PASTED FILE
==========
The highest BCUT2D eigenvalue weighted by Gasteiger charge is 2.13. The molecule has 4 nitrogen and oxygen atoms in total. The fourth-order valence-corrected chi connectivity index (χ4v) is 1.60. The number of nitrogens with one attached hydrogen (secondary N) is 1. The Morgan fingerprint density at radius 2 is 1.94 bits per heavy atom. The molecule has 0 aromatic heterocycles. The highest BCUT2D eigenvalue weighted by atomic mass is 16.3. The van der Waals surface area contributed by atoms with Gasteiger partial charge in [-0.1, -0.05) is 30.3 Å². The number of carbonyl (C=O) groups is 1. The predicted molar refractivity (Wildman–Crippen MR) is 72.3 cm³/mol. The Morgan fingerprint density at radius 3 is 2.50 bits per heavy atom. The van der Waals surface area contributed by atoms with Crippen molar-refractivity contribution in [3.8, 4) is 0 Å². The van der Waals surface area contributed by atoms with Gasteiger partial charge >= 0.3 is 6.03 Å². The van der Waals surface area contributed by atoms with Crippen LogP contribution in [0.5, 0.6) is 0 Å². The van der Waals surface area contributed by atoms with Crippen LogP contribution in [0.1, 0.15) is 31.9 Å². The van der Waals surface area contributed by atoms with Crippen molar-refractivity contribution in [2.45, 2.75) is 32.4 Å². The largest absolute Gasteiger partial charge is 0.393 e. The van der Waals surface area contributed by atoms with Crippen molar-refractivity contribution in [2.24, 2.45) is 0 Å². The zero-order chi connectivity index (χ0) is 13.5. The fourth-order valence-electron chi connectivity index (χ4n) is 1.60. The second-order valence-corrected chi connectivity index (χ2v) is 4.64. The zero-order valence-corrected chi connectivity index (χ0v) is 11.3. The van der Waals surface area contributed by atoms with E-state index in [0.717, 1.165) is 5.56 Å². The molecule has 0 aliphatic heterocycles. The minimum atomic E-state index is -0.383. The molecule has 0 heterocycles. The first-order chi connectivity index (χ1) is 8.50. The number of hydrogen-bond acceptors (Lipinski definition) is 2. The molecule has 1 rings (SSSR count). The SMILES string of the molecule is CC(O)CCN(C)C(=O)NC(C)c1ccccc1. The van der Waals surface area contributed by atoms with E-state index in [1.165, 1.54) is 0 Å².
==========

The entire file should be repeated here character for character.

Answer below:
The highest BCUT2D eigenvalue weighted by Gasteiger charge is 2.13. The molecule has 4 nitrogen and oxygen atoms in total. The fourth-order valence-corrected chi connectivity index (χ4v) is 1.60. The number of nitrogens with one attached hydrogen (secondary N) is 1. The Morgan fingerprint density at radius 2 is 1.94 bits per heavy atom. The molecule has 0 aromatic heterocycles. The highest BCUT2D eigenvalue weighted by atomic mass is 16.3. The van der Waals surface area contributed by atoms with Gasteiger partial charge in [-0.1, -0.05) is 30.3 Å². The number of carbonyl (C=O) groups is 1. The predicted molar refractivity (Wildman–Crippen MR) is 72.3 cm³/mol. The Morgan fingerprint density at radius 3 is 2.50 bits per heavy atom. The van der Waals surface area contributed by atoms with Crippen molar-refractivity contribution in [3.8, 4) is 0 Å². The van der Waals surface area contributed by atoms with Gasteiger partial charge >= 0.3 is 6.03 Å². The van der Waals surface area contributed by atoms with Crippen LogP contribution in [0.5, 0.6) is 0 Å². The van der Waals surface area contributed by atoms with Crippen LogP contribution in [0.1, 0.15) is 31.9 Å². The van der Waals surface area contributed by atoms with Crippen molar-refractivity contribution in [2.45, 2.75) is 32.4 Å². The largest absolute Gasteiger partial charge is 0.393 e. The van der Waals surface area contributed by atoms with Crippen molar-refractivity contribution in [2.24, 2.45) is 0 Å². The zero-order chi connectivity index (χ0) is 13.5. The fourth-order valence-electron chi connectivity index (χ4n) is 1.60. The second-order valence-corrected chi connectivity index (χ2v) is 4.64. The zero-order valence-corrected chi connectivity index (χ0v) is 11.3. The van der Waals surface area contributed by atoms with E-state index in [0.717, 1.165) is 5.56 Å². The molecule has 0 aliphatic heterocycles. The minimum atomic E-state index is -0.383. The molecule has 0 heterocycles. The first-order chi connectivity index (χ1) is 8.50. The number of hydrogen-bond acceptors (Lipinski definition) is 2. The molecule has 1 rings (SSSR count). The SMILES string of the molecule is CC(O)CCN(C)C(=O)NC(C)c1ccccc1. The van der Waals surface area contributed by atoms with E-state index in [1.165, 1.54) is 0 Å².